How high is too high? We actually know a lot about minimum wage increases

The Economic Research Association of the University of Hawai‘i (UHERO) recently posted on an analysis of the potential effects of a minimum wage increase to $15 an hour, as proposed in two minimum wage bills this legislative session: HB 1191 and SB 789.

Disappointingly, UHERO’s analysis largely focuses on a discredited University of Washington study that claimed to find negative effects after Seattle raised its wage—and got a lot of media attention mainly because it went against the existing body of research. In fact, a few days before that paper was released, University of California, Berkeley, economists found that Seattle’s minimum wage increase had beneficial effects and drew almost no headlines.

While UHERO notes one important critique of the University of Washington study, it minimizes the seriousness of its flaws. In fact, economists at institutions such as the Economic Policy Institute, the University of California, Berkeley, and the Center for American Progress have debunked it entirely and, as a result, some eminent economists who initially affirmed the paper have retracted their endorsements of it.

And UHERO fails to point out that the Seattle minimum wage increased by 37 percent in just one year, as opposed to an increase of 49 percent spread out over 4 or 5 years, which is what is being proposed in the current minimum wage bills before the legislature.

UHERO also entirely overlooks two recent and impressively large studies of minimum wage increases. Both analyses looked at state-level minimum wage increases between 1979 and 2016. The first paper, published in 2017, looked at 137 wage increases over that 37 year period, while the second study, published in January of 2019, looked at 138 increases.

Both studies concluded that low-wage workers saw pay gains after minimum wage increases went into effect, while there was little to no change in the overall number of low-wage jobs. They confirm the consensus of the vast majority of research that’s been conducted on the minimum wage over the past two decades: minimum wage increases do not hurt the job prospects of low-wage workers.

UHERO also states in its analysis, “Clearly, many more workers in Hawaii will be impacted in a move from $10.10 to $15 than the increase from $7.25 to $10.10 over the past four years.” However, that doesn’t seem so clear. When you look at our state’s recent increase of 39.3 percent over 4 years, that averages to 9.8 percent per year. Meanwhile, SB 789 proposes an increase of 49.5 percent over 5 years, for an average of 9.7 percent per year.

And what would that impact be? As the minimum wage in Hawai‘i rose between 2015 and 2018, our state’s unemployment rate dropped by 52 percent. And since 2015, there has been a 22 percent increase in restaurant server jobs, which are mostly paid at the minimum wage.

More importantly, though, we need to remember that we’re talking about the livelihoods—and lives—of real working people and their families here in Hawai‘i. Last week, Hawai‘i Appleseed released a new report to bring the focus back to those who would benefit from a wage increase.

We found that an estimated 208,000 workers would be directly affected if the wage were increased to $17 by 2024. In addition, 61,000 workers who earn slightly above the minimum wage would also get raises, or be indirectly affected. This increase would improve the pay of a wide range of workers:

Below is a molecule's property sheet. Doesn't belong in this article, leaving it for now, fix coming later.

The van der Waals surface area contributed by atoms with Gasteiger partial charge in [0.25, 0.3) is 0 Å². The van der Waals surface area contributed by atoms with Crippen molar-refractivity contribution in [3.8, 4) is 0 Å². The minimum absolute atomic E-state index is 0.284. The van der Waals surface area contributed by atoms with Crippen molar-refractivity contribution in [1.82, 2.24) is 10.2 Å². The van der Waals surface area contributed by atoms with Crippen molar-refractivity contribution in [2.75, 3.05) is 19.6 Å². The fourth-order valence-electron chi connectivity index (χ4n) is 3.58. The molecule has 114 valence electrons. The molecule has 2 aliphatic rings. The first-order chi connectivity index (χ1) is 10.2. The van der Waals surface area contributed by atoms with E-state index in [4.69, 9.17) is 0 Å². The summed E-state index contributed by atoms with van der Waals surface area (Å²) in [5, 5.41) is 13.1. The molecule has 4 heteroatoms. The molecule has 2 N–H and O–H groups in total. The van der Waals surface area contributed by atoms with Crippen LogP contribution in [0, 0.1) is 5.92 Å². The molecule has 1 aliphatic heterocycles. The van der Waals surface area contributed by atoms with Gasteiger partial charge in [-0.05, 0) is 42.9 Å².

• The majority of affected workers would be women (55.7 percent). Close to half of women working in Hawai‘i would be affected (47.8 percent).
  • 46.4 percent of Native Hawaiian workers, and 64.3 percent of Pacific Islander workers, would be affected by the minimum wage increase.
  • Over a quarter (28.7 percent) of affected workers would be parents. Over half (52.9 percent) of single parents would be affected.
  • Only 4.5 percent of directly or indirectly affected workers would be teenagers. Over three in four (78.3 percent) of affected workers would be age 25 or older.
  • Over half (51.1 percent) of affected workers would have at least some college education.
  • Nearly two-thirds (65.8 percent) of retail workers, and over four in five (80.6 percent) of restaurant and food service workers would be affected.

Raising the minimum wage would boost not just the pay of many struggling Hawai‘i workers and their families; it would also boost the local economy. That’s because low-wage workers spend almost every additional dollar of earnings back into the local economy. If the wage rose to $17 by 2024, Hawai‘i’s minimum and near-minimum wage workers would receive a total pay increase of over $1.3 billion to spend at local businesses.

UHERO concludes by stating, “The point we are trying to make is not that the $15 minimum is too high, but that it is well outside the range that has been studied extensively for U.S. minimum wage changes over the past 25 years,” suggesting a cautious approach.

By contrast, in 2014—the last time the state legislature passed a minimum wage increase—UHERO posted about “the growing body of economic evidence that small minimum wage increases reduce poverty and have little or no adverse effects on employment levels,” and did not suggest moving with caution, despite the fact that the bill that they were looking at that year would have raised the minimum wage by 38 percent over 3 years—a faster increase than what this year’s bills are proposing.

The bottom line is that Hawai‘i’s struggling low-wage workers and their families can’t wait for a raise. At $10.10 an hour, a minimum wage worker is currently making only $21,000 a year for full-time work. We all know that’s not enough to cover a person’s basic needs, here in the most expensive state in the nation.